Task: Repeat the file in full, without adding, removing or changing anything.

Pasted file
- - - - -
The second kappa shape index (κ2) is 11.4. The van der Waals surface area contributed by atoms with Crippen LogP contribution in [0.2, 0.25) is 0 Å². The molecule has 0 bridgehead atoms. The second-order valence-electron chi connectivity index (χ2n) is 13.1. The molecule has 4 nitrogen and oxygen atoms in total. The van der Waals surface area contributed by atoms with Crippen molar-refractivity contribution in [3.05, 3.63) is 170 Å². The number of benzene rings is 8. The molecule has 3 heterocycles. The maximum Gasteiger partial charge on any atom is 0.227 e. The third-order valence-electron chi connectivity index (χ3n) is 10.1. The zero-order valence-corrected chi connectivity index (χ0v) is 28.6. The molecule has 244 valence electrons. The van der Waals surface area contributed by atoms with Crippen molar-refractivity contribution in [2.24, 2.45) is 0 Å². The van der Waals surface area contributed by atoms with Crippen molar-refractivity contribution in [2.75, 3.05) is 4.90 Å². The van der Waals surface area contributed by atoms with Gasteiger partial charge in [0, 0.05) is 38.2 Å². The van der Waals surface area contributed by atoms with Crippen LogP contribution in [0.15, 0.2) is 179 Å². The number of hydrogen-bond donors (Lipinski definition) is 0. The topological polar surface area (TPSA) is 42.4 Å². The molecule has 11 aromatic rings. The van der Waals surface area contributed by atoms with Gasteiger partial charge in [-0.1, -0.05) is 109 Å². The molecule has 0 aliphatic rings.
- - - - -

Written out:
The second kappa shape index (κ2) is 11.4. The van der Waals surface area contributed by atoms with Crippen LogP contribution in [0.2, 0.25) is 0 Å². The molecule has 0 bridgehead atoms. The second-order valence-electron chi connectivity index (χ2n) is 13.1. The molecule has 4 nitrogen and oxygen atoms in total. The van der Waals surface area contributed by atoms with Crippen molar-refractivity contribution in [3.05, 3.63) is 170 Å². The number of benzene rings is 8. The molecule has 3 heterocycles. The maximum Gasteiger partial charge on any atom is 0.227 e. The third-order valence-electron chi connectivity index (χ3n) is 10.1. The zero-order valence-corrected chi connectivity index (χ0v) is 28.6. The molecule has 244 valence electrons. The van der Waals surface area contributed by atoms with Crippen molar-refractivity contribution in [2.24, 2.45) is 0 Å². The van der Waals surface area contributed by atoms with Crippen molar-refractivity contribution in [2.75, 3.05) is 4.90 Å². The van der Waals surface area contributed by atoms with Gasteiger partial charge in [0, 0.05) is 38.2 Å². The van der Waals surface area contributed by atoms with Crippen LogP contribution in [0.15, 0.2) is 179 Å². The number of hydrogen-bond donors (Lipinski definition) is 0. The topological polar surface area (TPSA) is 42.4 Å². The molecule has 11 aromatic rings. The van der Waals surface area contributed by atoms with Gasteiger partial charge in [-0.1, -0.05) is 109 Å². The molecule has 0 aliphatic rings.